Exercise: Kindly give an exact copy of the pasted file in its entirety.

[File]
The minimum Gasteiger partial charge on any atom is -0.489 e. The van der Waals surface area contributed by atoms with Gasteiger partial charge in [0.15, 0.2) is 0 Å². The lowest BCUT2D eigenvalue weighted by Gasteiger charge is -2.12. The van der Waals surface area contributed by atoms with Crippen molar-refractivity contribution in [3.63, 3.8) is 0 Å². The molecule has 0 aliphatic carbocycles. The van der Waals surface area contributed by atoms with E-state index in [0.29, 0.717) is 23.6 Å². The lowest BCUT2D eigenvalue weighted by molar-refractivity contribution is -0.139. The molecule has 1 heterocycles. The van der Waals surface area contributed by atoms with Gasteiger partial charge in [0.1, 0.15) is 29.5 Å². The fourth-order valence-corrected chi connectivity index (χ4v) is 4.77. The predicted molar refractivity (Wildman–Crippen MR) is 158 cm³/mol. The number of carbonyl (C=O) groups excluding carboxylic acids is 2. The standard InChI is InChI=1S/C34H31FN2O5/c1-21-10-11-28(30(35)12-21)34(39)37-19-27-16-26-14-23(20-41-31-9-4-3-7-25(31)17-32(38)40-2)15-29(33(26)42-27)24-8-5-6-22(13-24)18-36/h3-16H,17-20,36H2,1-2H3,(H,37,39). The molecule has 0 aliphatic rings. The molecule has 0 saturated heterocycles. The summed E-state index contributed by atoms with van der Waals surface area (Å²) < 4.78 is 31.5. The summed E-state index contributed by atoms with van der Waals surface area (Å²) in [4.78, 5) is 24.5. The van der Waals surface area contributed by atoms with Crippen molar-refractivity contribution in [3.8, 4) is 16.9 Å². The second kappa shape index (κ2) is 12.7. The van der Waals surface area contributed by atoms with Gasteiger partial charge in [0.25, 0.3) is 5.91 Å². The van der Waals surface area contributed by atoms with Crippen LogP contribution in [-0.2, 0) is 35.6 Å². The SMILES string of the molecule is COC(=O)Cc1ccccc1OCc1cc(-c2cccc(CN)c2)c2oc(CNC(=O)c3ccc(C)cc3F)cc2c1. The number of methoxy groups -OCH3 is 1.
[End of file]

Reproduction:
The minimum Gasteiger partial charge on any atom is -0.489 e. The van der Waals surface area contributed by atoms with Gasteiger partial charge in [0.15, 0.2) is 0 Å². The lowest BCUT2D eigenvalue weighted by Gasteiger charge is -2.12. The van der Waals surface area contributed by atoms with Crippen molar-refractivity contribution in [3.63, 3.8) is 0 Å². The molecule has 0 aliphatic carbocycles. The van der Waals surface area contributed by atoms with E-state index in [0.29, 0.717) is 23.6 Å². The lowest BCUT2D eigenvalue weighted by molar-refractivity contribution is -0.139. The molecule has 1 heterocycles. The van der Waals surface area contributed by atoms with Gasteiger partial charge in [0.1, 0.15) is 29.5 Å². The fourth-order valence-corrected chi connectivity index (χ4v) is 4.77. The predicted molar refractivity (Wildman–Crippen MR) is 158 cm³/mol. The number of carbonyl (C=O) groups excluding carboxylic acids is 2. The standard InChI is InChI=1S/C34H31FN2O5/c1-21-10-11-28(30(35)12-21)34(39)37-19-27-16-26-14-23(20-41-31-9-4-3-7-25(31)17-32(38)40-2)15-29(33(26)42-27)24-8-5-6-22(13-24)18-36/h3-16H,17-20,36H2,1-2H3,(H,37,39). The molecule has 0 aliphatic rings. The molecule has 0 saturated heterocycles. The summed E-state index contributed by atoms with van der Waals surface area (Å²) < 4.78 is 31.5. The summed E-state index contributed by atoms with van der Waals surface area (Å²) in [4.78, 5) is 24.5. The van der Waals surface area contributed by atoms with Crippen molar-refractivity contribution in [3.8, 4) is 16.9 Å². The second kappa shape index (κ2) is 12.7. The van der Waals surface area contributed by atoms with Gasteiger partial charge in [0.25, 0.3) is 5.91 Å². The van der Waals surface area contributed by atoms with Crippen LogP contribution in [-0.2, 0) is 35.6 Å². The SMILES string of the molecule is COC(=O)Cc1ccccc1OCc1cc(-c2cccc(CN)c2)c2oc(CNC(=O)c3ccc(C)cc3F)cc2c1. The number of methoxy groups -OCH3 is 1.